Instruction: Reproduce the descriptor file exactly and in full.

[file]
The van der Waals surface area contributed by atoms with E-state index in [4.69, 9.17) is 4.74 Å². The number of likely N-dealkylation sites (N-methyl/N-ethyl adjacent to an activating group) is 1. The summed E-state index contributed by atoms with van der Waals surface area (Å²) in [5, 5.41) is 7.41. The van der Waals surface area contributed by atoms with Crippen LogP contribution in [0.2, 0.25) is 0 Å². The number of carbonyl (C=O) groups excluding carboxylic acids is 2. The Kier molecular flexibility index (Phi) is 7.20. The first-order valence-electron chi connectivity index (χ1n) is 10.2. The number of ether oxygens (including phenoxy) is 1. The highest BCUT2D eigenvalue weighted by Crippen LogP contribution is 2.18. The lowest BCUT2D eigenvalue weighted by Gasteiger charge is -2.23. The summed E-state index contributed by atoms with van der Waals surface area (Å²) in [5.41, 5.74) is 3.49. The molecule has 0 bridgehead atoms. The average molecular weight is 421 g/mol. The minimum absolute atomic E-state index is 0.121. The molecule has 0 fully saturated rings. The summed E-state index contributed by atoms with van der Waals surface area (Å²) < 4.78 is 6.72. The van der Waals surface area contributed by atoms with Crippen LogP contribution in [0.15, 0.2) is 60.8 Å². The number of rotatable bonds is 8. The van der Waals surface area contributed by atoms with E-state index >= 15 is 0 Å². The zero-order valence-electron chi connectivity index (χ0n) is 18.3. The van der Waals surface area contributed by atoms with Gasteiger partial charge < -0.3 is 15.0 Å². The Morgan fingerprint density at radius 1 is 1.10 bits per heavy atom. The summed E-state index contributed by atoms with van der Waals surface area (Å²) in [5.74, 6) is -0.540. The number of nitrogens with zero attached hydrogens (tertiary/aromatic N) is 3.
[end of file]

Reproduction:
The van der Waals surface area contributed by atoms with E-state index in [4.69, 9.17) is 4.74 Å². The number of likely N-dealkylation sites (N-methyl/N-ethyl adjacent to an activating group) is 1. The summed E-state index contributed by atoms with van der Waals surface area (Å²) in [5, 5.41) is 7.41. The van der Waals surface area contributed by atoms with Crippen LogP contribution in [0.2, 0.25) is 0 Å². The number of carbonyl (C=O) groups excluding carboxylic acids is 2. The Kier molecular flexibility index (Phi) is 7.20. The first-order valence-electron chi connectivity index (χ1n) is 10.2. The number of ether oxygens (including phenoxy) is 1. The highest BCUT2D eigenvalue weighted by Crippen LogP contribution is 2.18. The lowest BCUT2D eigenvalue weighted by Gasteiger charge is -2.23. The summed E-state index contributed by atoms with van der Waals surface area (Å²) in [5.41, 5.74) is 3.49. The molecule has 0 bridgehead atoms. The average molecular weight is 421 g/mol. The minimum absolute atomic E-state index is 0.121. The molecule has 0 fully saturated rings. The summed E-state index contributed by atoms with van der Waals surface area (Å²) < 4.78 is 6.72. The van der Waals surface area contributed by atoms with Crippen LogP contribution in [0.15, 0.2) is 60.8 Å². The number of rotatable bonds is 8. The van der Waals surface area contributed by atoms with E-state index >= 15 is 0 Å². The zero-order valence-electron chi connectivity index (χ0n) is 18.3. The van der Waals surface area contributed by atoms with Gasteiger partial charge < -0.3 is 15.0 Å². The Morgan fingerprint density at radius 1 is 1.10 bits per heavy atom. The summed E-state index contributed by atoms with van der Waals surface area (Å²) in [5.74, 6) is -0.540. The number of nitrogens with zero attached hydrogens (tertiary/aromatic N) is 3.